In the case of paid software the price for some limited amount of support is often built into the price - hence the perception that support is "free." It isn't - telephone support is one of the major expenses of many (most?) software houses. Obviously that model won't work for software that's downloaded for free.
I worked with DecisionOne back at Netscape, and they are for end users only. Anything more complex than "what happened to my bookmarks" confuses them. These are minumum wage paid people, not Mozilla experts.
#25 Re: Its for end users only
Saturday September 27th, 2003 6:38 PM
Hey, that's good money! At least they don't live in India, or they'll be paid even less.
#27 Don't they friends, family members and co-workers?
Sunday September 28th, 2003 1:54 PM
Man, I wonder about people that call in for $40 They must be:
a) rich b) real stupid c) missed out on school d) even more stupid when they pay for shitty Opera e) a social, lonely people without friends family and co-workers to ask anything technical related
Is that the average mozilla user? This is *so* sad...
#30 look for support on Newsgroups or Compuserve Forum
Monday September 29th, 2003 7:50 PM
Giggle. Forty bucks for one support call. Goodbye AOL, Netscape, commercial gougers, welcome Mozilla, commercial at last.
If you want support, wait 24 hours or less for a response and use newsgroups or the Compuserve (free) Netscape Forum or something comparable.
This is a reall hoot.
#31 Re: look for support on Newsgroups or Compuserve F
Monday September 29th, 2003 11:27 PM
As I said, I don't think $40 for a support call is unreasonable - it can often take quite a bit of time to play 20 questions with a clueless user and figure out what's happening (and most likely what they're doing wrong). You could also meter it by time rather than by call but that complicates things slightly. For many paid products, the reason that some limited amount of support appears cheaper than that is either because it isn't telephone support (much more expensive than email support for example) or because the price is predicated on most users never needing the service, so that it appears much like an insurance policy (most people who buy it never actually use it).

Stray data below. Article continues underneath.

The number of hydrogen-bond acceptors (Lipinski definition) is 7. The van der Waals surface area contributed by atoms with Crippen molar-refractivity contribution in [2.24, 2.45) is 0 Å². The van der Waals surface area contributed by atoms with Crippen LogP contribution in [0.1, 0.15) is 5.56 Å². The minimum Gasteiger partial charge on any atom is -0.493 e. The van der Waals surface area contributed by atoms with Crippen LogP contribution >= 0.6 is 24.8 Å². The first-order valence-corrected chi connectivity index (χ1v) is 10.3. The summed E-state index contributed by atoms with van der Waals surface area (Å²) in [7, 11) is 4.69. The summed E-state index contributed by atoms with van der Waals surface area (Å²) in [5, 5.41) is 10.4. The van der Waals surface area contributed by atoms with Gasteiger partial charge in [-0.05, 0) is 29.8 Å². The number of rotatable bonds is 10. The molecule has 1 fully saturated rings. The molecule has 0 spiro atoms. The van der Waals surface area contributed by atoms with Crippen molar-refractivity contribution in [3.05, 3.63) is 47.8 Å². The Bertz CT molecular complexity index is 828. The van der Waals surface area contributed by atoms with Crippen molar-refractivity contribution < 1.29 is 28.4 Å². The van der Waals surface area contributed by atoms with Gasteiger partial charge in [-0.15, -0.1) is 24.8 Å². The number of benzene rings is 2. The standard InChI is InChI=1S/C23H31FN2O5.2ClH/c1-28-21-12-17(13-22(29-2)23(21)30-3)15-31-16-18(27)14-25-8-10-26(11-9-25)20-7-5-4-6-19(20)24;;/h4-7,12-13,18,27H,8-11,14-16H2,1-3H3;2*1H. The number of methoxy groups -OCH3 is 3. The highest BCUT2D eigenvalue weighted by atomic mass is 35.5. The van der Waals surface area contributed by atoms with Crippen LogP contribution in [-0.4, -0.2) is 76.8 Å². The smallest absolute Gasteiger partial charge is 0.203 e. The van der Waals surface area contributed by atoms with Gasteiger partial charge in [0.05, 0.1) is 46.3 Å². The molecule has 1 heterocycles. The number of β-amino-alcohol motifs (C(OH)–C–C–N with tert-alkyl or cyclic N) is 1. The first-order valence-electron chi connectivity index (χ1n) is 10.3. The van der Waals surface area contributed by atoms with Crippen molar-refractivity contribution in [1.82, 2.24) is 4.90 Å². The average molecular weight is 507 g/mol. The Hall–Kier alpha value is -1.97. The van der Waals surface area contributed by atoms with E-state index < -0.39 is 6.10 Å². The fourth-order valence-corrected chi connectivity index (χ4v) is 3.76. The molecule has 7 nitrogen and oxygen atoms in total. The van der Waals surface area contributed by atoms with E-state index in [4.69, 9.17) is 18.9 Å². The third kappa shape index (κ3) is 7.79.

As to who would use such a service, probably rather few technical users. As you say, there are other alternatives available if you have a lot of technical contacts or a bit of time and technical resourcefulness. Those are precisely what a lot of end-users don't have - they may not be stupid, but their specialty is not in computers and they just don't have a lot of contacts and resources. Perhaps their time is limited.
I don't know if such a service could make a go of it or not - the biggest problem would be that many of the people who would need it the most would have no easy way to find out about it. I don't think it's absurd on its face though. Probably the main way the service providers could make money would be with support contracts from businesses; however many of the larger businesses have in-house support personnel who might be able to handle many of those kinds of questions. (It's hard for any service bureau to support every piece of software that's out there however - so some businesses with internal service desks might still find such a contract worthwhile).
We shall see. However I think the people who think this is an absurd idea are showing their ignorance of the general user population and of business in general.